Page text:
Unlike Wilson and Heath, James Callaghan (1912-2005) was genuinely working class, the son of a Chief Petty Officer serving at the Battle of Jutland whose family were plunged into poverty by his father’s death when Callaghan was eight. Callaghan got the equivalent of “A” levels but joined the Inland Revenue instead of going to university. There he rose through the Inland Revenue Staff Federation before joining the Navy in 1943 and winning the Cardiff South constituency at the 1945 election.
After several junior ministerial posts in 1945-51, Callaghan deployed his networking skills among Labour MPs to secure a series of increasingly senior “shadow” posts. As Chancellor of the Exchequer in 1964-67 he was not a great success, but he did better as Home Secretary (1967-70), bringing in the first immigration controls in 1968, and as a Euro-skeptic Foreign Secretary (1974-76).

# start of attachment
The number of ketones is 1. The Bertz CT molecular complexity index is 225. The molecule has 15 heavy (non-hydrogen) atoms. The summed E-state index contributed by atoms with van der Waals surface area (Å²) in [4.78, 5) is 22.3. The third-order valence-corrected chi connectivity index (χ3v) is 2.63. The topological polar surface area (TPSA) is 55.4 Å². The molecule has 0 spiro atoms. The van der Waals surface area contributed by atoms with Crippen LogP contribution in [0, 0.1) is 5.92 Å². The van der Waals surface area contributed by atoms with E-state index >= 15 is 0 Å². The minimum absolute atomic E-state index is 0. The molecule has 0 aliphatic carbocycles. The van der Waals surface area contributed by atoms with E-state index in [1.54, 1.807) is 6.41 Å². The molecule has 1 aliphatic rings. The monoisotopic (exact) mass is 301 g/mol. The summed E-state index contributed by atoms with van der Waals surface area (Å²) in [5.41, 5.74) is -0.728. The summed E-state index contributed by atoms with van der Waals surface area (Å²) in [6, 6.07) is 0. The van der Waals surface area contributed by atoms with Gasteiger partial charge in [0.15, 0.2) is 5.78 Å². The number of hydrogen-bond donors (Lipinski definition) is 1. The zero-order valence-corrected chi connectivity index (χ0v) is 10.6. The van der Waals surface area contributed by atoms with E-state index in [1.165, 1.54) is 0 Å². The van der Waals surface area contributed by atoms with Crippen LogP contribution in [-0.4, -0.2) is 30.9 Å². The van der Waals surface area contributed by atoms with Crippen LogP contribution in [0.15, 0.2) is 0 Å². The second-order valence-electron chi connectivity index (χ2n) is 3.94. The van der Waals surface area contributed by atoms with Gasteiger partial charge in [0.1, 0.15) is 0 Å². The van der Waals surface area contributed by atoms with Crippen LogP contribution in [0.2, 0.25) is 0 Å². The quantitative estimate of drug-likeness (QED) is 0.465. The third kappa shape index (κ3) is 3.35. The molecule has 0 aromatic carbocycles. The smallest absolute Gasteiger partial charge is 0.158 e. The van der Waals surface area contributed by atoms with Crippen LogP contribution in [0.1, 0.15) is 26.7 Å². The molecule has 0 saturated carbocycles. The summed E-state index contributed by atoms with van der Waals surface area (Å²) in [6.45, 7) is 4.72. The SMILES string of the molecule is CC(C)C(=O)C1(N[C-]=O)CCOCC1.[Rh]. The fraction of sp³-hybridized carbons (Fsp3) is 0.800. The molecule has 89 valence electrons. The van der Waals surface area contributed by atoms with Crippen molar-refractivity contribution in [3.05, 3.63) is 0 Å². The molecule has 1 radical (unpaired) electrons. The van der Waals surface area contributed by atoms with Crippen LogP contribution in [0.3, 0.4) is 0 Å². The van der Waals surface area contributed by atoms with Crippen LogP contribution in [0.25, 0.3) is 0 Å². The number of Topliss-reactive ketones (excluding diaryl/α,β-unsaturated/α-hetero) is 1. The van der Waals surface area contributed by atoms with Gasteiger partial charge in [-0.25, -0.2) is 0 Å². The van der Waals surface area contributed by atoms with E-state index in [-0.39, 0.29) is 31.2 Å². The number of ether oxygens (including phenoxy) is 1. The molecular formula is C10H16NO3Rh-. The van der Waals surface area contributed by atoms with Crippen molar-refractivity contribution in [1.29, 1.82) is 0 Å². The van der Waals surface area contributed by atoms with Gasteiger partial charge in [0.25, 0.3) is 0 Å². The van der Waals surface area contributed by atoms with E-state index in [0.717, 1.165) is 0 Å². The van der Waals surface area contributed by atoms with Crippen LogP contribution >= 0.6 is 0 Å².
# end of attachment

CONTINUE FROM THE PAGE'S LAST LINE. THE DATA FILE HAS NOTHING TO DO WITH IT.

Succeeding Wilson as prime minister in an economic crisis and with a tiny Commons majority that quickly disappeared, Callaghan displayed people skills and calm competence, calling in the IMF to stop his colleagues’ wild over-spending. His only error was not to call an election in autumn 1978, which he would probably have won, but instead carry on through the winter, which turned into the “Winter of Discontent” with pervasive strikes and a failing incomes policy. Thus, when Callaghan was defeated in the Commons on March 28, 1979 his subsequent election loss to Margaret Thatcher was inevitable.
As an honest “safe pair of hands” with good people and communication skills, Callaghan deserves to be well off the bottom of this list, above his contemporaries Heath, Wilson and Macmillan, for example but below Home, around 40th.